New York: Howard Schultz is finally quitting Starbucks, the company he built into an iconic $80 billion global coffee brand. He’s turning in his corporate email address and planning new ventures – maybe even running for U.S. president. But he stepped away once before and had to return. If he’s to leave Starbucks for good this time, the coffee chain will need ideas that stay fresher for longer.
Though he owns less than 3 percent of the company that went public in 1992, Schultz is unquestionably its architect – and the shares have delivered a roughly 200-fold total return since then, outdoing Apple. After a stint as executive chairman with Kevin Johnson as chief executive, he’s now leaving Johnson in charge. Schultz is stepping down from the board altogether, though he’ll be called chairman emeritus.
He’s famously liberal, and he and Johnson swung rapidly into action after the arrest of two black men at a Philadelphia shop in April, closing 8,000 stores for an afternoon of racial-bias training just last week. Since he moved from CEO to executive chairman over a year ago, he has encouraged politicians to “speak their conscience.” He said on Monday that he’s considering options including “public service.” Among corporate bigwigs, few have a better pedigree for seeking the Democratic presidential nomination in 2020.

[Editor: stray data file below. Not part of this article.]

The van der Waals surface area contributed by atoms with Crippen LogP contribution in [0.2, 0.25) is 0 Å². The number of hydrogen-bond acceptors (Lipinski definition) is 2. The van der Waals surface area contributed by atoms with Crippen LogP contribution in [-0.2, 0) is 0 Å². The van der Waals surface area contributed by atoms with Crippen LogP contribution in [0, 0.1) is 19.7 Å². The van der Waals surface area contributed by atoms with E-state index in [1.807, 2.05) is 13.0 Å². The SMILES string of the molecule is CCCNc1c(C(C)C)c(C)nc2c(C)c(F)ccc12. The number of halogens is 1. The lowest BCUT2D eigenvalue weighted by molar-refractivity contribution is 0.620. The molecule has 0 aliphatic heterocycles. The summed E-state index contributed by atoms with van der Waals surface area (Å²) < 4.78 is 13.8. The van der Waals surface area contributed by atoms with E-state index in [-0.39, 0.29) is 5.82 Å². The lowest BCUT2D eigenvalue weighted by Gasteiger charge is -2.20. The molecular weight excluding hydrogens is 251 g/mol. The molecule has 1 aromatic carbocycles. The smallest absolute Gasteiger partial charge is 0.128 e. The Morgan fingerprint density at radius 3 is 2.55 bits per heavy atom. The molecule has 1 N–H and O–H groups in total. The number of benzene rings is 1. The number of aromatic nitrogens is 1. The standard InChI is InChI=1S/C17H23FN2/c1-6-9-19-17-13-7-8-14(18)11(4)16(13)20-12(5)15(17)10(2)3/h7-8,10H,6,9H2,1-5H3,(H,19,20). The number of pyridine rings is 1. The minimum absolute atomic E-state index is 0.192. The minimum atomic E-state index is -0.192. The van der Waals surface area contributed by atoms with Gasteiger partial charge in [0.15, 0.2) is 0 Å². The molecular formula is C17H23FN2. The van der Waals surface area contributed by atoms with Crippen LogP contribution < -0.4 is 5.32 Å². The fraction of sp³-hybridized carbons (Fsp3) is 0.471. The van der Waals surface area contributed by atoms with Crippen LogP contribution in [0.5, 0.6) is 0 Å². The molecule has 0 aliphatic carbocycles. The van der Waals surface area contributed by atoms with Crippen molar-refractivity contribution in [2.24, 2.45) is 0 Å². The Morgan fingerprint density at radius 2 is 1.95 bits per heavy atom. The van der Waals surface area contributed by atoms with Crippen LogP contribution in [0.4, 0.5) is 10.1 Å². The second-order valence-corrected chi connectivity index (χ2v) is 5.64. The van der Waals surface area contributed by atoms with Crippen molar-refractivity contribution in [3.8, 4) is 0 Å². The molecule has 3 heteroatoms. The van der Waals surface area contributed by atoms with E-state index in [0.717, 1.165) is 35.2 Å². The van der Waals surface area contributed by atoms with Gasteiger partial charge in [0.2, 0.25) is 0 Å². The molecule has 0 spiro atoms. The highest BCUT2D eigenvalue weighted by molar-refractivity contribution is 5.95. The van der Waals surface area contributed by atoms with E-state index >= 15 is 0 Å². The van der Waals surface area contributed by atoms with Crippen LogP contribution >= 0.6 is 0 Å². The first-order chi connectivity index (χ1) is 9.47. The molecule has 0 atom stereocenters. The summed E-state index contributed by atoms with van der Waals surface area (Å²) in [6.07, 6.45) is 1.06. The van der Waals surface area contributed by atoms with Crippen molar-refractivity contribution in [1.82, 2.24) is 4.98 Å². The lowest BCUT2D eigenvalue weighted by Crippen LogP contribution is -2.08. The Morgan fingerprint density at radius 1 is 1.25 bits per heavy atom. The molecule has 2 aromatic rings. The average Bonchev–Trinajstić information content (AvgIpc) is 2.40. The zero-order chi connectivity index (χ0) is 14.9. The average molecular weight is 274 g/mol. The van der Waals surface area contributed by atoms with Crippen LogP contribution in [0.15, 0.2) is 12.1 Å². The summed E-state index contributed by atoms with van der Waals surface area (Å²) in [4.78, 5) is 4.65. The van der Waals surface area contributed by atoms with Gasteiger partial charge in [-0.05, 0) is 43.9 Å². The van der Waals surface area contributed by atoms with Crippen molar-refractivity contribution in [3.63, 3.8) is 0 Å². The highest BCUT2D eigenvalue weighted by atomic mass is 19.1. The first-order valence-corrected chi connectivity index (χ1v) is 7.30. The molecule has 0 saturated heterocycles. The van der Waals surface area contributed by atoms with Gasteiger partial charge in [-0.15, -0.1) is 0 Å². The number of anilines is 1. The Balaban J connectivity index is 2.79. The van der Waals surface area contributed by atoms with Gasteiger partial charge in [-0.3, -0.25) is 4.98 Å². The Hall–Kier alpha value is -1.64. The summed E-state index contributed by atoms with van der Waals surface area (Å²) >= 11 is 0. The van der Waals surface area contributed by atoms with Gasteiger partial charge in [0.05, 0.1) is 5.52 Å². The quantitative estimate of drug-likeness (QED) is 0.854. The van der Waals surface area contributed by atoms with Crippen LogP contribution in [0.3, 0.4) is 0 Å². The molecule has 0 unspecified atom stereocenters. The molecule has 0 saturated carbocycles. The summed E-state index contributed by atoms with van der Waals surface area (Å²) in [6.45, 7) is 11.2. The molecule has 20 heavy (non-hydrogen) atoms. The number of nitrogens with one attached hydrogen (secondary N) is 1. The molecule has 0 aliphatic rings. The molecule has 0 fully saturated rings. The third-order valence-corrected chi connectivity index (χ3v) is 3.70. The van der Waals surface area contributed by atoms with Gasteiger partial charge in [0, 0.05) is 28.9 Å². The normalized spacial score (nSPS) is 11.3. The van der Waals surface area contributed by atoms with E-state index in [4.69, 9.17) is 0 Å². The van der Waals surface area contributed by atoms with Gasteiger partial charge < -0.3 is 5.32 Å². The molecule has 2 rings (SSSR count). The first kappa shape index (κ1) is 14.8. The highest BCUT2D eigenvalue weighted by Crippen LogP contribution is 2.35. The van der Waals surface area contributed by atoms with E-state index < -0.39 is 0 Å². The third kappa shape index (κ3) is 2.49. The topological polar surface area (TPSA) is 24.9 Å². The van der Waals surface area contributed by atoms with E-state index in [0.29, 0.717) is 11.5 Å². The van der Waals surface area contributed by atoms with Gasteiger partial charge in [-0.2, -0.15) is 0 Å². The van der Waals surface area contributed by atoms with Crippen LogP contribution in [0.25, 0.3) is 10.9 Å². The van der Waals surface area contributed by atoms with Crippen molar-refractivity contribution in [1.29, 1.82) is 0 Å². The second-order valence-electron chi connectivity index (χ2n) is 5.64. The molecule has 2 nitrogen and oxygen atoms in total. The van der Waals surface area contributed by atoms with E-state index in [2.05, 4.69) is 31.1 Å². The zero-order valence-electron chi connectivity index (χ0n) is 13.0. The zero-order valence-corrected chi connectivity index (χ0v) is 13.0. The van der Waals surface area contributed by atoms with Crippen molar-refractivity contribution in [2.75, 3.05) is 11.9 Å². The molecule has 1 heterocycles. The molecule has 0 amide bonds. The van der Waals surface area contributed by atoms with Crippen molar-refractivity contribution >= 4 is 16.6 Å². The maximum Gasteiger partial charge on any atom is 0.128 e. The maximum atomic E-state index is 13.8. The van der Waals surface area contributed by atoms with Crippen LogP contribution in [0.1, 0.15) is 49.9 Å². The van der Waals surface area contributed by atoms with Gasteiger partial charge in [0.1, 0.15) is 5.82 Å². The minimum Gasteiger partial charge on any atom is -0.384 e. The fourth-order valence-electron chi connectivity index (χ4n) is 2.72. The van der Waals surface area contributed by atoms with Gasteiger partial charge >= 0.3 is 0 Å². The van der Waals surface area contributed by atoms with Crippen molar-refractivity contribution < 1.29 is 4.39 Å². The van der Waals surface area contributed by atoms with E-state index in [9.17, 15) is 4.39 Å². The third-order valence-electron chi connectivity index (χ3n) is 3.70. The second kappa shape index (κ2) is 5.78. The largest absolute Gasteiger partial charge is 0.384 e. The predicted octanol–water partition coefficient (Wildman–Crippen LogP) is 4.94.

Back in 2000, he made a first attempt at stepping down. Things went fine for Starbucks for a while, but over-expansion and other problems led to the ouster of the then-boss and the return of Schultz in 2008. With a concern for customers and, especially, employees that goes far beyond lip service – including health insurance for part-time workers – he succeeded in brewing a turnaround, and it’s that touch that some investors may feel nervous about losing.
Starbucks’ share performance has also been lukewarm at best of late. Yet there are bright spots, like the potential for accelerating growth in China noted by analysts at Jefferies. Whatever Schultz does next he may not be around to save the day again, even if he’s wanted. He’ll be hoping his second shot at an exit ends up smoother than the first.